A leak on a girth weld was detected on a 609.6 mm (24 in) diameter transmission gas pipeline while recoating works were being performed. Failure analysis determined that the leak was caused by a pre-existing defect in the girth weld. This pre-existing defect had not been evolving over time. Nonetheless, because of the stress particular condition to which the gas pipeline was subject during the recoating work, the defect destabilized and progressed to failure.
In order to reduce the risk of occurrence of similar failures, a total of 27,000 girth welds were individually analyzed, corresponding to a length of 191 kilometers (118 miles) of the same gas pipeline section. The analysis included evaluation of internal inspection runs and girth welds gammagraphs available from the recoating work. Hence, not only was the data analyzed individually, but a comparison of the different sources of information to find a correlation was also performed.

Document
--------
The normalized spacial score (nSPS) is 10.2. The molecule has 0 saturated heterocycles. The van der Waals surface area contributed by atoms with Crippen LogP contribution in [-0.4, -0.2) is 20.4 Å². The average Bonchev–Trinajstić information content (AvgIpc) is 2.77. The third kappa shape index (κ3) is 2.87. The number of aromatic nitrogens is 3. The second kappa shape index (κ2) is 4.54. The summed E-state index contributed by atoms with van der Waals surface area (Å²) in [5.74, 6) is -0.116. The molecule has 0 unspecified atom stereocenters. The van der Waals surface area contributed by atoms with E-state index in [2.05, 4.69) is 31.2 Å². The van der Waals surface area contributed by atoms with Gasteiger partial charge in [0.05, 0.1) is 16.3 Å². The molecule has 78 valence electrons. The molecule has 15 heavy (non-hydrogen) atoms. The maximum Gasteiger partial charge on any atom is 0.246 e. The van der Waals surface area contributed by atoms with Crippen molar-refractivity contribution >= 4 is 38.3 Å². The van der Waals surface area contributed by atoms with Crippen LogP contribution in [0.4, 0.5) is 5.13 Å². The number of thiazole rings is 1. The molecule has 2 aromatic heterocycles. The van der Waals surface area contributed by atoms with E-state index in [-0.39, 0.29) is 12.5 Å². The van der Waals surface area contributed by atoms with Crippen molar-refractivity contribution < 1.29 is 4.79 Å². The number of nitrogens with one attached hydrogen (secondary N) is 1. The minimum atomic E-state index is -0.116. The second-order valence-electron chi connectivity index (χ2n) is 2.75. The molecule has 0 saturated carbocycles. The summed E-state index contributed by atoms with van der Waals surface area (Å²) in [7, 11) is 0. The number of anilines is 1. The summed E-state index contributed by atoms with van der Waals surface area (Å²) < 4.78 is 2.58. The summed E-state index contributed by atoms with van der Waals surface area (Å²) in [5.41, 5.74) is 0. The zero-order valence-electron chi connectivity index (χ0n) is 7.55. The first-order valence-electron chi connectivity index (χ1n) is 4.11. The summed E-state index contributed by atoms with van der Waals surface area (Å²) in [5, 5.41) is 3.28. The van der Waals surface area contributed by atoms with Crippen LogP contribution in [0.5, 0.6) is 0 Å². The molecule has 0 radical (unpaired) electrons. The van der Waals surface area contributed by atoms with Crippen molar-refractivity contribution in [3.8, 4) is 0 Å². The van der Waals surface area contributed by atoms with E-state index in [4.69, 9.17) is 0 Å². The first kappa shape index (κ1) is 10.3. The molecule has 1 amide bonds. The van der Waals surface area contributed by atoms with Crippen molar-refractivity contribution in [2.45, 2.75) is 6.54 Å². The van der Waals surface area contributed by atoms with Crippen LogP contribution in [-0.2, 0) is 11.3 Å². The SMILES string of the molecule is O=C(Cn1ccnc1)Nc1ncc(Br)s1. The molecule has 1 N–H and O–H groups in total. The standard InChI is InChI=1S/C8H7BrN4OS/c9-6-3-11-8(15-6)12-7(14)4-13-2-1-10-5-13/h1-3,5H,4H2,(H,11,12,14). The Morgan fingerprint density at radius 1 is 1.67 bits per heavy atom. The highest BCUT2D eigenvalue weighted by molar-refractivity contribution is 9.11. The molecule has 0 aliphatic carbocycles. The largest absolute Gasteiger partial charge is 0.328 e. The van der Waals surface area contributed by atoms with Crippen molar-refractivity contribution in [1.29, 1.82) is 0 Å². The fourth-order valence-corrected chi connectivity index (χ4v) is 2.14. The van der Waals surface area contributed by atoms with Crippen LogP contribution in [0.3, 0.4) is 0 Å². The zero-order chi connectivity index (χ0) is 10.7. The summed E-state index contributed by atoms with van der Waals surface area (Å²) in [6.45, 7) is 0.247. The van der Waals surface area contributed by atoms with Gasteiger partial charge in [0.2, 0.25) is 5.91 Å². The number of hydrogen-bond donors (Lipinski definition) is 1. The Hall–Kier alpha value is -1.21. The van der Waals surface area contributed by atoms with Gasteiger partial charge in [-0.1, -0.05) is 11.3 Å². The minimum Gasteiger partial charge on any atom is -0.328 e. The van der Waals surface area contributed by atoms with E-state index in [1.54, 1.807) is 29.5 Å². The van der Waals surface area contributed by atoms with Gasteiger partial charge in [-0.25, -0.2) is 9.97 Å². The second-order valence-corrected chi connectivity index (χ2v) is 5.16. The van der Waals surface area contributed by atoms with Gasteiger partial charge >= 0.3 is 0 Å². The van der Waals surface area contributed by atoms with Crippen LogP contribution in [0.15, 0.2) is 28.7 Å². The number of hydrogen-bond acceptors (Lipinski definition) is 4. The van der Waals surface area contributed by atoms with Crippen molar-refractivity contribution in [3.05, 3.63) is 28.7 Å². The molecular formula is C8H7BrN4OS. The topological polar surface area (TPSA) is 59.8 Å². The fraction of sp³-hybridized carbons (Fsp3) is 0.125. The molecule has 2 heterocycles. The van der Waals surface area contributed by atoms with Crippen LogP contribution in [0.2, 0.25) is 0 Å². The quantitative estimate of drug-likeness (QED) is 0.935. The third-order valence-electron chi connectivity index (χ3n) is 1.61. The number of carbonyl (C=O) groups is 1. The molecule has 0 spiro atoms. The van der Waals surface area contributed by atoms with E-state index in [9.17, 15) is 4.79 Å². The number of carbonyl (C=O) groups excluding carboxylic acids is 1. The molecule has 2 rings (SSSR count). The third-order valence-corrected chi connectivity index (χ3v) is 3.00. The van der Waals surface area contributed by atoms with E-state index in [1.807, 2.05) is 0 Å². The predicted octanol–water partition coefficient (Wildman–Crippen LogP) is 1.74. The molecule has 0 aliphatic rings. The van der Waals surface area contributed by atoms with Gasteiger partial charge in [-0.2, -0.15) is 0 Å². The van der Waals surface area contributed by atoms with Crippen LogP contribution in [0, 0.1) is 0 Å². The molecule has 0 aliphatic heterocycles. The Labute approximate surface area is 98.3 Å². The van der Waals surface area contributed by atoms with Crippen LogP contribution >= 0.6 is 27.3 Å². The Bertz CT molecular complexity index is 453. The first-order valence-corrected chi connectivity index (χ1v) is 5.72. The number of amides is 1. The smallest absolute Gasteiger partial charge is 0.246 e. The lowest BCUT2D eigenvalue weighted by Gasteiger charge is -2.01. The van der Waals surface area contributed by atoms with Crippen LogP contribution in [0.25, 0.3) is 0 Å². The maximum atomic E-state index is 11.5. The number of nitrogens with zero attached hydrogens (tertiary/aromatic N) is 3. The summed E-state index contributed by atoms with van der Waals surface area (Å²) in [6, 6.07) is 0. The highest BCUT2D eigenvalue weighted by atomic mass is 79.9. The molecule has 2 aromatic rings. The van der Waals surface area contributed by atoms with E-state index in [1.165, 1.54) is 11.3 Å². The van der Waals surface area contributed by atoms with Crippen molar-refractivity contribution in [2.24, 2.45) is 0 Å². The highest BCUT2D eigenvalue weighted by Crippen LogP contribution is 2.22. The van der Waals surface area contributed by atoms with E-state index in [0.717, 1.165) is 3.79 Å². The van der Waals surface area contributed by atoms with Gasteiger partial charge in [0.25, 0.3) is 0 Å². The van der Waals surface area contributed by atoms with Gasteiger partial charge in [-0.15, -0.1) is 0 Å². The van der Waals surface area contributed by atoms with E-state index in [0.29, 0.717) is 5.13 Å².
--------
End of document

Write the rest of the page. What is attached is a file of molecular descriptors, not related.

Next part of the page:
Features detected in the analysis were classified and prioritized base on comparison with the failed girth weld defect. Also correspondence with crack like indications was considered. Severity of anomalies was categorized on four levels. A set of the highest severe crack like anomalies with potential failure were selected for direct assessment.
The complete process involved the assessment of 399 anomalies in total, revealing cracks on 79 girth welds. Metal reinforcements were installed as permanent repair on 27 girth welds according to repair criteria, and direct assessment findings were used to correlate internal inspection signals with features.
This paper discusses the results of the analysis, the field findings, and the actions taken.